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Egypt’s internet freedom ‘under surveillance,’ says media watchdog

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By Mai Shams El-Din

CAIRO: Reporters without Borders said Monday that Egypt remains on the list of countries “under surveillance” in the area of freedom of internet activity and online content filtering.

The North African country steered clear of the newly updated “internet enemies” list, which along with the report was impacted by the so called Arab Spring.

“Numerous journalists and bloggers seeking to expose the abuses committed during the pro-democratic uprising by certain elements of the army or the military police have been prosecuted before military courts, and sometimes jailed for several months. The military council has affirmed that it will show no tolerance for insults,” the global media watchdog said Monday in a detailed report about Egypt’s position regarding cyber activity freedom.

The report cited attacks against cyber dissidents, activists, and journalists seeking to expose alleged violations by military officers against peaceful protest movement trying to organize its second wave against the military rule.

The report described veteran blogger Maikel Nabil, who was sentenced to two years in prison by a military court and was pardoned after nine months of imprisonment, as the revolution’s first “prisoner of conscience in the post-Mubarak era.”

Nabil wrote a blog post in March 2011 titled, “The army and the people are not one hand,” recounting what he called the army’s conspiracy against the revolution, listing human rights violations by members of the Egyptian army against peaceful protesters during and after the 18 days that ousted the country’s strongman Hosni Mubarak early in 2011.

The Reporters Without Borders report also mentioned the arrest of Australian journalist Austin Mackell who was briefly detained for covering a nationwide call for a civil disobedience in the northern industrial city of Mahalla, in addition to activist Asmaa Mafhouz who received a one-year prison sentence in absentia for assaulting a citizen she says was unknown to her.

“Egyptian society remains divided between those who believe that the revolution is over, those who want to continue to fight for democracy, and the largest group: the undecided,” the report said.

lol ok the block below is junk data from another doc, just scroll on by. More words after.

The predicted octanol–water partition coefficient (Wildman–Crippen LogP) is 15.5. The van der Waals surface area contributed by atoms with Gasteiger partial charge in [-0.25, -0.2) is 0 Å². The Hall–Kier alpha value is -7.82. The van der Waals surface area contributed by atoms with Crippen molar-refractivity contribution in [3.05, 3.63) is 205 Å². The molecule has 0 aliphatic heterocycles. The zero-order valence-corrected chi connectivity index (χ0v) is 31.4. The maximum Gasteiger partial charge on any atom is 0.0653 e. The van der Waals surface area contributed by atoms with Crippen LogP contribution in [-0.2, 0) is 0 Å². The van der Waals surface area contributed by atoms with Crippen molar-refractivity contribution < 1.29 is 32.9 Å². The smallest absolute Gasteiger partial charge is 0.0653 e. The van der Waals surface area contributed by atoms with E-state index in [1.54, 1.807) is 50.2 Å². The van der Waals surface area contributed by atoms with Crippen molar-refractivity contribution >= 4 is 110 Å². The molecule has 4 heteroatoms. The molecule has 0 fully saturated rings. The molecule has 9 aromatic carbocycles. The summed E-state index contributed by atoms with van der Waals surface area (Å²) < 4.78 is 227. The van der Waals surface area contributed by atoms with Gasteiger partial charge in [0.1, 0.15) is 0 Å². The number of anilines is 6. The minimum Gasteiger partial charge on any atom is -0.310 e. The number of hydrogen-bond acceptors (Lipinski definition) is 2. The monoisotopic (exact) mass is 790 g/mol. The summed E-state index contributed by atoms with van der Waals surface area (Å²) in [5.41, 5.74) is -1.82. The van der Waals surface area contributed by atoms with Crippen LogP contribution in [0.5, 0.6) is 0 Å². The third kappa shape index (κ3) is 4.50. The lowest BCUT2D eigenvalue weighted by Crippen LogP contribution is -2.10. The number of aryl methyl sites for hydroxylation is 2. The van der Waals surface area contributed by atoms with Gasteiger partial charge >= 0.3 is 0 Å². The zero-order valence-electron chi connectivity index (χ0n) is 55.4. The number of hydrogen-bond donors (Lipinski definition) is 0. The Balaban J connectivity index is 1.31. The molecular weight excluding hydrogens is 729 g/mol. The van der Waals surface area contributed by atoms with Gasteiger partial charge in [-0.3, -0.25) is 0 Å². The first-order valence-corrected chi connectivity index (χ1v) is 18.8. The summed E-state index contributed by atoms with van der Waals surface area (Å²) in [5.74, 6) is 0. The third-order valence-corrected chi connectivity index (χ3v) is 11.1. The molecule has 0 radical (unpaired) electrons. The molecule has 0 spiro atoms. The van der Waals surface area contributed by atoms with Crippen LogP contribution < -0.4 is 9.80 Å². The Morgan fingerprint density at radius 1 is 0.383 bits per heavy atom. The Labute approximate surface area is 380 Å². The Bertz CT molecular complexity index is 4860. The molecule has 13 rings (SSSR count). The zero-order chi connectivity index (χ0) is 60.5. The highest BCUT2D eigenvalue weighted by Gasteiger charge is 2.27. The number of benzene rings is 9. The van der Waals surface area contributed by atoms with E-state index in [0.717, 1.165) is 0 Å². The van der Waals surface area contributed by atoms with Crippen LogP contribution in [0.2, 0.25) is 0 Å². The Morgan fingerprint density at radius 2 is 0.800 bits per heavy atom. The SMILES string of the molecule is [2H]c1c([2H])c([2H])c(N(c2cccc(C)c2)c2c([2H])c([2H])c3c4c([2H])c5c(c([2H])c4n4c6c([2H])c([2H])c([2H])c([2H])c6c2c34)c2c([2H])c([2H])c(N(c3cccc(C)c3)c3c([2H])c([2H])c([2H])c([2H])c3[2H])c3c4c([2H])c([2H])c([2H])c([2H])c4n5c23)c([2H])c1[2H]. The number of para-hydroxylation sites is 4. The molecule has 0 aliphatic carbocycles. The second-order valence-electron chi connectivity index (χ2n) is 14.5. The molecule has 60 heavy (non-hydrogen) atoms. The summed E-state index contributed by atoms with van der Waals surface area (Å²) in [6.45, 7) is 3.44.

“In a country undergoing a difficult transition, most bloggers have no intention of giving up their keyboards. They say they are determined to pursue their “mission to inform” despite the challenges facing Egypt, particularly in view of the presidential elections scheduled to be held there near the end of June 2012.”

Reporters without Borders published the annual report classifying “enemies of the internet” as the countries that severely curtail freedom of expression on and access to the Web. It also draws up a list of states “under surveillance.”

The group added Bahrain to its enemies list, citing a news blackout and harassment of bloggers in an attempt to quell a yearlong Shia-led rebellion against the Sunni monarchy.

The country had previously been “under surveillance.”

“Bahrain offers a perfect example of successful crackdowns, with an information blackout achieved through an impressive arsenal of repressive measures: exclusion of the foreign media, harassment of human rights defenders, arrests of bloggers and netizens (one of whom died behind bars), prosecutions and defamation campaigns against free expression activists, disruption of communications,” the Paris-based group’s report said.

But the Arab Spring — the name given to a cascade of revolts across the Arab world — has also led to the opening up of some regimes.

Libya, where the repressive rule of Moammar Qaddafi was thrown off in a violent revolt, was removed from the list of countries under surveillance.

“In Libya, many challenges remain but the overthrow of the Qaddafi regime has ended an era of censorship,” the report said.

The group said that the Arab Spring had also highlighted the importance of the internet — and therefore the importance of protecting access to and expression on it.

“The internet and social networks have been conclusively established as tools for protest, campaigning and circulating information, and as vehicles for freedom,” the group said. “More than ever before, online freedom of expression is now a major foreign and domestic policy issue.”

The enemies list contains countries that are well known for blocking internet content, like China, Myanmar and North Korea.

But the list of those under surveillance contains some surprises like Australia and France.

Reporters Without Borders criticized Australia for persuading internet service providers to create a national content-filtering system, which blocks access to child pornography sites and others deemed inappropriate. The group is concerned that the government is still also pursuing a system of mandatory content-filtering whose criteria are “very broad.”

France landed on the surveillance list last year for a series of criminal indictments of journalists for stories they wrote. It remains on the list this year because of a law that could punish people who repeatedly illegally download content by cutting off their internet access. –Additional reporting by AP.



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